Over the past two years, Rhiannon Giddens has become one of the most promising voices in American roots music. The frontwoman for adventurous string-band trio the Carolina Chocolate Drops, she’s taken show-stealing turns on T Bone Burnett-helmed projects like last year’s New Basement Tapes, doing retooled Bob Dylan tunes alongside Marcus Mumford and Elvis Costello, and at the blockbuster 2013 New York concert that coincided with the release of the Coen brothers’ Inside Llewyn Davis. Now, with the Chocolate Drops on hiatus, Giddens is having a solo coming-out party, displaying her classical vocal training and ability to reanimate traditional music in her own nuanced image.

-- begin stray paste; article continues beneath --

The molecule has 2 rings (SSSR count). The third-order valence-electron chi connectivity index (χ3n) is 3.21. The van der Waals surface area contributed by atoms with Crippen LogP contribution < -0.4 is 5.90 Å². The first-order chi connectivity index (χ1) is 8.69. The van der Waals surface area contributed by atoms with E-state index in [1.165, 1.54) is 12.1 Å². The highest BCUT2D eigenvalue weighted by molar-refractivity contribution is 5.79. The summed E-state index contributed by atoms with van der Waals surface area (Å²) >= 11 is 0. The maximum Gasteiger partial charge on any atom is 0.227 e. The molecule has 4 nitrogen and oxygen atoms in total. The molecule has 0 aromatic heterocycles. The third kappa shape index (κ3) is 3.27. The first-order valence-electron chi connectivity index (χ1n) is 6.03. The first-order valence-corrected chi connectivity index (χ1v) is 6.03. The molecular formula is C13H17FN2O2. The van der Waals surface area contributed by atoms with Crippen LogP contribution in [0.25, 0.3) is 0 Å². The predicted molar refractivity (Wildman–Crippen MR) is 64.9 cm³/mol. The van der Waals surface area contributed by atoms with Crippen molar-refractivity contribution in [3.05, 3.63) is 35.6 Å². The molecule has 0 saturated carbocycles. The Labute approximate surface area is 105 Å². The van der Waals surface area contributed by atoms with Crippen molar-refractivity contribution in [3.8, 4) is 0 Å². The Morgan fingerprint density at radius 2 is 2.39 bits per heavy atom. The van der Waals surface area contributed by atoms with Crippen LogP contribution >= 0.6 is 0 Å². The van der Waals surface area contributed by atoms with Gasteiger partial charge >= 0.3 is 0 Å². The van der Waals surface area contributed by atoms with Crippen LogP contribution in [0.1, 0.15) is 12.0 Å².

Produced by Burnett, Tomorrow Is My Turn is a feminist tour of the American roots canon — from Nina Simone to Dolly Parton to Odetta. Giddens digs into the tortured lost tales of folk-song heroines like Geeshie Wiley and Elizabeth Cotten. Backed by slick session pros, a song like Sister Rosetta Tharpe’s “Up Above My Head” doesn’t quite achieve the blazing gospel fury it deserves. But most of the time, as on a soulful version of Patsy Cline’s “She’s Got You,” Giddens imbues these classics with a freshness and vitality that feel right at home in 2015.